Bombardier Aviation is now solely a business jet franchise, following an agreement reached with Mitsubishi Heavy Industries (MHI) for the $550 million (£432 million) sale of its Canada Regional Jet program.
The agreement, expected to close during the first half of 2020, includes the assumption by Japanese firm MHI of liabilities amounting to approximately $200 million ((£157 million).
“The CRJ program has been supported by tremendously talented individuals,” said Seiji Izumisawa, President & CEO of Mitsubishi Heavy Industries.
“In combination with our existing infrastructure and resources in Japan, Canada and elsewhere, we are confident that this represents one effective strategy that will contribute to the future success of the Mitsubishi SpaceJet family.
“MHI has a decades-long history in Canada, and I hope this transaction will result in the expansion of our presence in the country, and will represent a significant step in our growth strategy.”
Bombardier will remain in possession of its CRJ production facility in Mirabel, Quebec, continuing to assemble the current CRJ backlog on behalf of MHI, which is expected to conclude in the second half of 2020.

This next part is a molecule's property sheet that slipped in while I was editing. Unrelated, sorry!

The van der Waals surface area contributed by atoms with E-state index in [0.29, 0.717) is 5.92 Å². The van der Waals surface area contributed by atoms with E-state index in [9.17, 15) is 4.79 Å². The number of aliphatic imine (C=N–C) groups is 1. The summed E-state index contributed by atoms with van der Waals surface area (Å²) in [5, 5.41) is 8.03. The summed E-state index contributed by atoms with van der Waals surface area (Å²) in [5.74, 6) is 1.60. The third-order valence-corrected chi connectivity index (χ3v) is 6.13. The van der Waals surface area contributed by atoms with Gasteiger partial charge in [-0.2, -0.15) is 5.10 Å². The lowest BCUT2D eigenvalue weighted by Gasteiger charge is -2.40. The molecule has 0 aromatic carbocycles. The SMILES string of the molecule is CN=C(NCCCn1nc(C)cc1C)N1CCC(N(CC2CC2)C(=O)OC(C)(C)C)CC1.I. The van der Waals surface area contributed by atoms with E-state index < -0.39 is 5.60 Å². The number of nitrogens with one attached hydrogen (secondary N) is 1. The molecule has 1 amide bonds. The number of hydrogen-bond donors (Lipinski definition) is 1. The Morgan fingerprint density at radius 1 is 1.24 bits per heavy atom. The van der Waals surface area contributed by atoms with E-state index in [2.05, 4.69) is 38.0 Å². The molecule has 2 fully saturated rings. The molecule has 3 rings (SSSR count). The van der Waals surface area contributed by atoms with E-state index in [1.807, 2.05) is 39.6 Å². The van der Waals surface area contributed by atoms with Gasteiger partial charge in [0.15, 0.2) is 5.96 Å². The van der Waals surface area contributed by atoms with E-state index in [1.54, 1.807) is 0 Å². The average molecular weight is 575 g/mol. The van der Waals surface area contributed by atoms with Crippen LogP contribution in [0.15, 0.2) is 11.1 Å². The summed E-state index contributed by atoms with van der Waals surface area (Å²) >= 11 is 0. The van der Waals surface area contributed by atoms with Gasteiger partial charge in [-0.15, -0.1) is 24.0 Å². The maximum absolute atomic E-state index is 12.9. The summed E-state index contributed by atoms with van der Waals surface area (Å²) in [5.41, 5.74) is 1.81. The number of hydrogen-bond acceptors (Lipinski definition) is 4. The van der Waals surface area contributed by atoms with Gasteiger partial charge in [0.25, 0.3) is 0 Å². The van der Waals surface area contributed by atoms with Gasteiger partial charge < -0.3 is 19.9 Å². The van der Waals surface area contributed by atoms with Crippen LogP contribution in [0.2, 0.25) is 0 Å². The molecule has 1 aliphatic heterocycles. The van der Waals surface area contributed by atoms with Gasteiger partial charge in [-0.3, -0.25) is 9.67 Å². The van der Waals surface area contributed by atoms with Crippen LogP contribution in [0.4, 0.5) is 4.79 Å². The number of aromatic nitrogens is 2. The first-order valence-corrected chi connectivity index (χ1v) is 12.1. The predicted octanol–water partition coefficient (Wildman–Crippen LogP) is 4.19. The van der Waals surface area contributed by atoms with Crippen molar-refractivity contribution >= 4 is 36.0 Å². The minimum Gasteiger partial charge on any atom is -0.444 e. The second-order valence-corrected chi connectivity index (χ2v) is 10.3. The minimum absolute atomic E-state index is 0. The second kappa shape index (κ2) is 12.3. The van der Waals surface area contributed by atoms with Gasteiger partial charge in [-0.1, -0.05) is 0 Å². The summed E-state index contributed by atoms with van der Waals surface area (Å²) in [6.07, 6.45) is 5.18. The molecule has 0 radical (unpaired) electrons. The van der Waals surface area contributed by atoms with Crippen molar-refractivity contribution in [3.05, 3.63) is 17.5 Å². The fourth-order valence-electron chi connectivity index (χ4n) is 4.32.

The company will continue to supply components and spare parts from Quebec during this period, after which CRJ production is to cease permanently.
“We are confident that MHI’s acquisition of the program is the best solution for airline customers, employees and shareholders,” said Alain Bellemare, President and Chief Executive Officer, Bombardier Inc.
“We are committed to ensuring a smooth and orderly transition.”
News of the sale has sparked concern in Northern Ireland over the future of around 350 jobs at the company’s plant in Belfast, where the central fuselages of the CRJ planes are manufactured.
“Despite the huge skills base among the workforce in Northern Ireland, there are grounds for concern about the long-term security of the approximately 350 jobs sustained by this work in Northern Ireland – at worst, this sale might simply be a case of Mitsubishi buying up a competitor to increase market share,” said Susan Fitzgerald, Unite Regional Coordinating Officer.
“The fact that no one in the Northern Ireland operations was informed about this by Bombardier global corporate management will result in a wave of anger and concern among the workforce.”
The Canadian company is one of Northern Ireland’s largest employers, providing work to around 3,600 people, mostly in Belfast.